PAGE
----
One of the worst things about getting laid-off is having to worry about money and how you are going to pay the bills. It adds even more stress to your life when you’d rather be focused on getting hired for a new job fast. However, losing your job will not necessarily endanger your credit rating, as credit agencies don’t factor your employment status into the calculation of your score.
Of course, if the loss of income impacts your ability to pay your bills or pay them on time, then your credit rating will suffer. There are steps you can take to keep your credit rating as intact as possible. If you’re proactive, you may be able to minimize the impact of being out of work on your credit.
Review these tips can help you to minimize the impact of unemployment on your credit score.
12 Tips for Keeping Your Credit When You’re Unemployed
1. Create an emergency fund while you are still employed that is equivalent to at least six months of your payment obligations so you can weather a period of unemployment. The average amount of time required to secure a new position after a termination averages about 3 – 6 months but can extend to 12 months or more.
2. Start collecting unemployment right away. Don’t wait to file for unemployment compensation. Apply for unemployment benefits immediately after losing your job. It won’t be as much as your paycheck, but it will help pay the bills.
3. Contact your creditors directly to explain your situation and explore options for making acceptable payments. A good faith effort on your part might forestall a report by creditors to credit agencies or the movement of your debt to collection agencies.
4. Don’t close credit card accounts while unemployed since that can do further damage to your credit rating. Your credit rating is calculated by determining the ratio of your outstanding balances to the total credit available. Closing accounts will reduce your total credit available.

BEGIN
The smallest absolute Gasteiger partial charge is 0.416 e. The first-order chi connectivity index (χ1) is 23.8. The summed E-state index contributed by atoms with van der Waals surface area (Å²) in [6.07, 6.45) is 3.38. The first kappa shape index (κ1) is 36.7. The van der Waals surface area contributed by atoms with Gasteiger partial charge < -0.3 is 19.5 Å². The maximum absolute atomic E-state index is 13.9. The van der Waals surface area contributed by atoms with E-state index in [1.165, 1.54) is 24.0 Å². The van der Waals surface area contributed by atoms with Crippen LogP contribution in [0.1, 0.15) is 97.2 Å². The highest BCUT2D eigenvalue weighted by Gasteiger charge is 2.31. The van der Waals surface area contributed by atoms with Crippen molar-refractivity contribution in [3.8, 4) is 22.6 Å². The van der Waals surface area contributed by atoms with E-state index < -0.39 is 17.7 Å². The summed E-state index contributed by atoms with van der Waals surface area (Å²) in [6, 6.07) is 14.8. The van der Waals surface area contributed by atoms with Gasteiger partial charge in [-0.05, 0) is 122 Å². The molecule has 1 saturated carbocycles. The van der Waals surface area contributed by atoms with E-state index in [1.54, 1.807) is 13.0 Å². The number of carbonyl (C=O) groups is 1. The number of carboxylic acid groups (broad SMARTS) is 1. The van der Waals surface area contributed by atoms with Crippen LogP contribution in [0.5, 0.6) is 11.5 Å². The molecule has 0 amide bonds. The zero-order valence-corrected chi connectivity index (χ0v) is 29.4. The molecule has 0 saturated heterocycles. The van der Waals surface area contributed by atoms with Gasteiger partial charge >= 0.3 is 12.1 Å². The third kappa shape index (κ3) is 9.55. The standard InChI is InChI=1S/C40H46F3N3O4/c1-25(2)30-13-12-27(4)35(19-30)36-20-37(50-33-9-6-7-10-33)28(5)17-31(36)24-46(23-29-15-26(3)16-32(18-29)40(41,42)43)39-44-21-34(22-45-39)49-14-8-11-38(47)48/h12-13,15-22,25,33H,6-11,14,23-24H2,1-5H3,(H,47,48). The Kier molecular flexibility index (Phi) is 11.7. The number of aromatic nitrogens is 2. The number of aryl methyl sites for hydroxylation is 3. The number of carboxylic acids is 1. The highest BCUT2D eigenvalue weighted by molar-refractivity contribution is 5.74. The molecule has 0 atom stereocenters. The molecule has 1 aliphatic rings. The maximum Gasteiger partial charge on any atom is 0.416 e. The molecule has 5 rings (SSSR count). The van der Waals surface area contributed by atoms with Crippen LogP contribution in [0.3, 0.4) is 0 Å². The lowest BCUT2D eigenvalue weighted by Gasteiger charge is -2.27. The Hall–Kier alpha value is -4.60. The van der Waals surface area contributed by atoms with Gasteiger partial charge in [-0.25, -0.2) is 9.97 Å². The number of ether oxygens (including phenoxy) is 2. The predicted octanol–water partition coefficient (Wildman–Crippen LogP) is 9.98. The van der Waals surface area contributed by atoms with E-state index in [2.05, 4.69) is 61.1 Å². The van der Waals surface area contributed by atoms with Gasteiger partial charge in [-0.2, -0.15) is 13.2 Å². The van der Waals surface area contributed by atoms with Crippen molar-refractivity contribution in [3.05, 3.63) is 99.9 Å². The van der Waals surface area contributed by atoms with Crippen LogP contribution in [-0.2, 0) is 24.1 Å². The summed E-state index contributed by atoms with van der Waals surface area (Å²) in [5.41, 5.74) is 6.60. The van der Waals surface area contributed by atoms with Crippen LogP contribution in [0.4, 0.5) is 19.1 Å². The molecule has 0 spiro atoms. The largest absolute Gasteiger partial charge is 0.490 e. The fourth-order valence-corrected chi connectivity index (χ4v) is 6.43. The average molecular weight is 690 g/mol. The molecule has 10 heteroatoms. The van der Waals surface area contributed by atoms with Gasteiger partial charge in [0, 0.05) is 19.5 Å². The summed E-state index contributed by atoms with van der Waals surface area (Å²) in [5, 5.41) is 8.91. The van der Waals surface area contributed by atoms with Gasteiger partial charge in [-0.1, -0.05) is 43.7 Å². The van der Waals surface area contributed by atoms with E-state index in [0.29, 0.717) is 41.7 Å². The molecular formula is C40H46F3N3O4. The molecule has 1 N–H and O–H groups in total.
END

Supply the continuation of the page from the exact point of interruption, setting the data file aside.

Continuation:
5. Don’t open several new credit card accounts in a short time period, because agencies may lower your rating. Avoid using credit cards when shopping. Pay with cash or by check and forgo as many optional purchases as possible. Last year’s wardrobe will have to suffice.
6. Pay at least some of your bills. If at all possible, be sure to make at least the minimum payment with each monthly bill.
7. Defer your student loans. Contact student loan creditors and request an economic hardship deferment. If it’s approved, you can hold off on payments for up to three years. Here’s information on eligibility for student loan deferments.
8. Prioritize your debt. In most cases, your mortgage and car payments will have the highest priority, so you can stay in your home and can continue to use your car to find employment.
9. Start a job search right away. Commence a vigorous and effective job search as soon as possible after you lose your job to minimize the length of time that you are out of work.
10. Get credit counseling. Utilize a credit counselor to help you restructure your finances during unemployment.
11. Consider taking on an interim job if you are ineligible for unemployment benefits. Even if you are eligible for unemployment compensation, you may be able to generate more income through interim jobs. The best interim jobs will be positions held during evenings and weekends that will not interfere with your job search for a more career-oriented opportunity. Do check to see how working will impact your unemployment benefits first.
12. Don’t be afraid to ask for help. Ask your family or friends for financial assistance. You won’t know if they can assist if you don’t ask.